I arrived on the East Coast after twenty four hours of air travel. I’m now like a newborn baby with an upside down sleep schedule.

I slept on and off during the day until my brother woke me up.

After dinner, Annie, wanted me to drive her to the local AT&T phone store just over the border in Seekonk, Massachusetts. So they could activate her U.S. mobile.

I had showered but passed on the makeup and hair dryer. Didn’t have the energy nor the desire.

Was totally rethinking that move. Just in case I ran into anyone I knew. Doesn’t matter that it’s been twenty years since I lived around here. The thought still crossed my mind.

Annie said, “Mom, you won’t see anyone you know.”

I almost agreed with her and then looked at her askance and said, “C’mon, really?”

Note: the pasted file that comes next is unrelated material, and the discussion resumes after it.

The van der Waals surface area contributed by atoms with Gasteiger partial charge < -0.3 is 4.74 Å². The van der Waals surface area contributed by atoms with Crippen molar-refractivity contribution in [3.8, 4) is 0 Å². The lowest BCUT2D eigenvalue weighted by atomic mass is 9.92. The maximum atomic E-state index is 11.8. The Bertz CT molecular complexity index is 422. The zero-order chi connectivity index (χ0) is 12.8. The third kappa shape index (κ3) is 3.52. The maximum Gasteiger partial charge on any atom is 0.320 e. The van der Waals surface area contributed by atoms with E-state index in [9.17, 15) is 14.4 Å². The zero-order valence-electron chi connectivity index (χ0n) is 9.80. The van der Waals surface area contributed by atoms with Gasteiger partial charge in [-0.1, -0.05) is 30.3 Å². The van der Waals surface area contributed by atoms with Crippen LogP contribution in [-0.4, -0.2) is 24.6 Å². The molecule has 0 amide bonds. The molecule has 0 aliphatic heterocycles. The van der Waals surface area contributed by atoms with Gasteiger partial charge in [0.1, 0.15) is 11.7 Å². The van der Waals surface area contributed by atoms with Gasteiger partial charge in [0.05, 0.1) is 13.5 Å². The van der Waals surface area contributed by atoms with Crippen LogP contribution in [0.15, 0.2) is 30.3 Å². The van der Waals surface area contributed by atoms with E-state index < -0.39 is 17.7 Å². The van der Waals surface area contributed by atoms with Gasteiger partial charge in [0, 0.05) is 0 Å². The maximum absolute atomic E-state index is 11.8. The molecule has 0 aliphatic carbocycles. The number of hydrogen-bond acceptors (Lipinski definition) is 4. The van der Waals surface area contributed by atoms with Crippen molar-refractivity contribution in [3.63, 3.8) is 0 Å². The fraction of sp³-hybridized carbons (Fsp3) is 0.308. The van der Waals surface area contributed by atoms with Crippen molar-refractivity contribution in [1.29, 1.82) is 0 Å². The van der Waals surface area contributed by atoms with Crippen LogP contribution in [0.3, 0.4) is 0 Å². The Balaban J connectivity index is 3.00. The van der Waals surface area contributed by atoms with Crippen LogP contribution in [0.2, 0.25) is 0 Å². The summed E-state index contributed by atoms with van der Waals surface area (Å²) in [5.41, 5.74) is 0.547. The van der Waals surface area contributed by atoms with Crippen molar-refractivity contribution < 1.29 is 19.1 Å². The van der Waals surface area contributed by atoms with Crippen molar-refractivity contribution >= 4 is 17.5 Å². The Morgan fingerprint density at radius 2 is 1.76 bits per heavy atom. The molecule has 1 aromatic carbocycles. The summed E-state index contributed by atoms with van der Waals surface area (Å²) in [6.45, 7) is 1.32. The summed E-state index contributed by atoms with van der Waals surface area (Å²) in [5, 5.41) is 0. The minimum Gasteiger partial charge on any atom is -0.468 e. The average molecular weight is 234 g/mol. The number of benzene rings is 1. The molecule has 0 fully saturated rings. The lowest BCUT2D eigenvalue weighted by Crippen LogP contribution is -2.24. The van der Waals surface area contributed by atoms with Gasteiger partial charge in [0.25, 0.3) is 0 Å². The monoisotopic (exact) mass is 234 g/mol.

But I threw caution to the wind. Drove for a block on the wrong side of the road. I blame jet lag and getting acclimated to driving on the right side of the road again. Made it to the store with no additional problems.

I glanced around the place. Whew! Luckily, I didn’t know anyone.

For about three minutes.

Until I saw a woman that I recognized from my working days at AT&T. She was just leaving.

I wanted to say hello but hesitated due to the no makeup, wet hair and bags under my eyes that rivaled midsized suitcases. I might have looked a bit like the female serial killer Aileen Wuornos. On one of her bad days.

Then I said to myself, “Don’t be silly, Mary.”

So, in the end, good manners won over vanity. I called out to her. And we caught up on people we knew and what we had been up to since we had last seen each other.

Of course, I was glad that I did. It was very pleasant. And reminded me of the good old days.

It also reminded me I should always go with my instincts. With what I know. How many reminders do I really need?